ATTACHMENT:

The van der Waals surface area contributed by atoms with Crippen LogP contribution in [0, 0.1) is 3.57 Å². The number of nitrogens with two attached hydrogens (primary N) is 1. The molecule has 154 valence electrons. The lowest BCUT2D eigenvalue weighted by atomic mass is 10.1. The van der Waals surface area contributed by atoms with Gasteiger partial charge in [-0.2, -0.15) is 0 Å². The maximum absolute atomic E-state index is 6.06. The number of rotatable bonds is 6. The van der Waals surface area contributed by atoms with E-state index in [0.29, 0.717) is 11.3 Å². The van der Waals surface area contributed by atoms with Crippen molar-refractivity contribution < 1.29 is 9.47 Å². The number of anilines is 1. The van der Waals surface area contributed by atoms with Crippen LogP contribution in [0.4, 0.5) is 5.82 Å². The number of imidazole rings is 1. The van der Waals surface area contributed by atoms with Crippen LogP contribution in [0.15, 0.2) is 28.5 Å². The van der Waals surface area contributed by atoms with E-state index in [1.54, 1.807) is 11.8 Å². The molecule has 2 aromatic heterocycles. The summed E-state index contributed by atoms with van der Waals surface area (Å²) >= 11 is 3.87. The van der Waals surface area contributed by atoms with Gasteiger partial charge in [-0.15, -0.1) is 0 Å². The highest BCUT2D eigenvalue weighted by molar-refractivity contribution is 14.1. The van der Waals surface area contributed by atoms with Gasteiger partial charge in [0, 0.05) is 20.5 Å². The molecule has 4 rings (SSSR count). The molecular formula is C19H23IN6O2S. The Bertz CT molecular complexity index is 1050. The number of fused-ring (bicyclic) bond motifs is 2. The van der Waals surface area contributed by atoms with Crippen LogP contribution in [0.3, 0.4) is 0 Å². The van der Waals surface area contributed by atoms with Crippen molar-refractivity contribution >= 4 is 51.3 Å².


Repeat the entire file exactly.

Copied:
The van der Waals surface area contributed by atoms with Crippen LogP contribution in [0, 0.1) is 3.57 Å². The number of nitrogens with two attached hydrogens (primary N) is 1. The molecule has 154 valence electrons. The lowest BCUT2D eigenvalue weighted by atomic mass is 10.1. The van der Waals surface area contributed by atoms with Gasteiger partial charge in [-0.2, -0.15) is 0 Å². The maximum absolute atomic E-state index is 6.06. The number of rotatable bonds is 6. The van der Waals surface area contributed by atoms with E-state index in [0.29, 0.717) is 11.3 Å². The van der Waals surface area contributed by atoms with Crippen molar-refractivity contribution < 1.29 is 9.47 Å². The number of anilines is 1. The van der Waals surface area contributed by atoms with Crippen LogP contribution in [0.4, 0.5) is 5.82 Å². The number of imidazole rings is 1. The van der Waals surface area contributed by atoms with Crippen LogP contribution in [0.15, 0.2) is 28.5 Å². The van der Waals surface area contributed by atoms with E-state index in [1.54, 1.807) is 11.8 Å². The molecule has 2 aromatic heterocycles. The summed E-state index contributed by atoms with van der Waals surface area (Å²) >= 11 is 3.87. The van der Waals surface area contributed by atoms with Gasteiger partial charge in [-0.15, -0.1) is 0 Å². The highest BCUT2D eigenvalue weighted by molar-refractivity contribution is 14.1. The van der Waals surface area contributed by atoms with Gasteiger partial charge in [0, 0.05) is 20.5 Å². The molecule has 4 rings (SSSR count). The molecular formula is C19H23IN6O2S. The Bertz CT molecular complexity index is 1050. The number of fused-ring (bicyclic) bond motifs is 2. The van der Waals surface area contributed by atoms with Crippen LogP contribution in [0.3, 0.4) is 0 Å². The van der Waals surface area contributed by atoms with Crippen molar-refractivity contribution >= 4 is 51.3 Å².